Tuesday, May 07, 2013

A Confusing Coronavirus Picture In Saudi Arabia

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# 7240

 

While the welcomed weekend communications by Dr. Ziad Memish – KSA’s Deputy Minister of Public Health - have added valuable line listing details on their coronavirus cases, our understanding of the scope of that outbreak remains very limited.

 

The sparse epidemiological comments he’s provided so far suggest some degree of human-to-human transmission has occurred and ties that to a single single health care facility.

 

But an article overnight by respected journalists Ellen Knickmeyer and Betsy McKay in the Wall Street Journal, and some hard-to-decipher translated Arabic news items on FluTrackers, raise questions over exactly what is going on with this outbreak.

 

Our first stop, the WSJ piece, which quotes a hospital's executive director as confirming that some coronavirus cases were being treated at his facility, but denying that his facility was the only one treating coronavirus patients.

 

If his statements are accurate, this would suggest a bigger problem than the Saudis are currently owning up to. 

 

This article also contains reaction from CIDRAP Director Michael Osterholm. Follow the link to read:

 

  • Updated May 6, 2013, 6:34 p.m. ET

Virus's Toll in Saudi Arabia Raises Fears of Faster Spread

Saudi Arabia Reports 7 Deaths in Outbreak of SARS-Like Disease

By ELLEN KNICKMEYER in Hofuf, Saudi Arabia, and BETSY MCKAY in Atlanta

Saudi Arabia's announcements in the past five days of seven new deaths from a SARS-like virus have heightened fears that the Mideast outbreak is entering a more-aggressive phase.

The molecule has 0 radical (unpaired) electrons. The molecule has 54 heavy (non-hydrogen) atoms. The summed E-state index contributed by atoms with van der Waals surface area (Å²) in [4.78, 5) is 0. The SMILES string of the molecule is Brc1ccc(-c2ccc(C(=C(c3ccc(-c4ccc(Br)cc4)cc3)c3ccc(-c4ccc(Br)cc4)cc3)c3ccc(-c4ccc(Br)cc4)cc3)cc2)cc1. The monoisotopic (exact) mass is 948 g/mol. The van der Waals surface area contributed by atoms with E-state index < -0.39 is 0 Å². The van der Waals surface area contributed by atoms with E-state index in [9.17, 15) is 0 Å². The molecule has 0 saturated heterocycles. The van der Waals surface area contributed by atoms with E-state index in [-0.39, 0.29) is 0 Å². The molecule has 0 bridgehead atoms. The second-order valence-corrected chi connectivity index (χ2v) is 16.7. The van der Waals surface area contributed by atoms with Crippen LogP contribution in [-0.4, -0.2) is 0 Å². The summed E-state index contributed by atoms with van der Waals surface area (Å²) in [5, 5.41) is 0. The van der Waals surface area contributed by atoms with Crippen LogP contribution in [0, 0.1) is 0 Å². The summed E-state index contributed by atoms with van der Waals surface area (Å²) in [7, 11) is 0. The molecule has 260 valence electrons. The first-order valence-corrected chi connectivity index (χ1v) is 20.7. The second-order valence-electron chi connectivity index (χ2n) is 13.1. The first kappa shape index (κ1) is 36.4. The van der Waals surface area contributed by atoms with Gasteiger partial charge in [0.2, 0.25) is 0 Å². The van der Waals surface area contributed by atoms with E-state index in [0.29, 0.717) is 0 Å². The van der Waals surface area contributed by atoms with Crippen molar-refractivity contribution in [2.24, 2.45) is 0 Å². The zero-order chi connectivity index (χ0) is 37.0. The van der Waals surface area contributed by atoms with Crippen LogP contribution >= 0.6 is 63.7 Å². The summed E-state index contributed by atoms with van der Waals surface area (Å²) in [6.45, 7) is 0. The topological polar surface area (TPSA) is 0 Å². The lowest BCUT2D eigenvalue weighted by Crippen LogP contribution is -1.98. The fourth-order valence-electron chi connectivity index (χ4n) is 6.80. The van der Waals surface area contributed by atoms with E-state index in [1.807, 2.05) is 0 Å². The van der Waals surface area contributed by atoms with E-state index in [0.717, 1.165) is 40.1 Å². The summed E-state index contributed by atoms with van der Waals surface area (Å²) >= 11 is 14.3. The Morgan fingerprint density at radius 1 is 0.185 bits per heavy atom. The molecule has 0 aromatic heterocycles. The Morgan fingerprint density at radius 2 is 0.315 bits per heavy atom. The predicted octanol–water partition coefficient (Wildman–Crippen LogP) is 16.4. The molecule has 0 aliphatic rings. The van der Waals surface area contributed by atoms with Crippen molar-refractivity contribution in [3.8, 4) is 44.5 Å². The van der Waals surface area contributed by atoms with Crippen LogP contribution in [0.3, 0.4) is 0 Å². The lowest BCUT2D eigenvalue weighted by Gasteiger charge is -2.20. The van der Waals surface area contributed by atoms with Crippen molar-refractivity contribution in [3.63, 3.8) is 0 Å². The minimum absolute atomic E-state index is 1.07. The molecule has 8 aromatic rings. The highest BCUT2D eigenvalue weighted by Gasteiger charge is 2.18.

On Monday, security guards, their faces covered by green medical masks, stood watch outside the intensive-care unit at a small hospital in Hofuf, in the country's Eastern province, that is treating some of the victims in the most lethal surge yet of the year-old outbreak of a novel coronavirus.

(Continue . . .)

 

Other reporting in Arabic papers – which suffer greatly from the limitations of machine translation – paint a confused picture as well.

 

Caveat: Given the cryptic nature of machine translations in general, I have deep reservations over drawing too much from these type of reports, so I present them without endorsement

 

One such report, captured and translated last night on FluTrackers, mentions a press conference held by the KSA’s MOH, where they supposedly announced the virus had picked up `three-gene mutations, suggesting that there is a shift in the virus’.

This article also mentions multiple hospitals in regards to this outbreak, but the translation is so syntax-challenged, I’d be reluctant to draw any firm conclusions from it.

 

There are also reports of wild rumors, and of panicked parents keeping kids home from school, and the worried well showing up at hospitals.

 

So we are left with a lot of questions, and very few answers. 

 

  • Does this outbreak extend beyond one facility?  
  • Has the virus really `mutated’?
  • Has the virus become more easily transmissible?
  • Do the Saudis have it contained?

 

I certainly don’t pretend to know the answer to any of these questions.  

 

We may simply be seeing a public relations backfire created as a direct, and 100% foreseeable, consequence of an overly secretive Saudi risk communications policy.

 

If there’s one thing you can count on in a crisis, it’s that rumors and speculation will rush in to fill any information void.

 

The other possibility is that this outbreak is somehow substantially worse than we are being told. But if that’s true, it seems unlikely that they could keep it hidden for very long.

 

Which puts us in a watchful waiting mode, looking for any indication – one way or the other – of how this outbreak is playing out.

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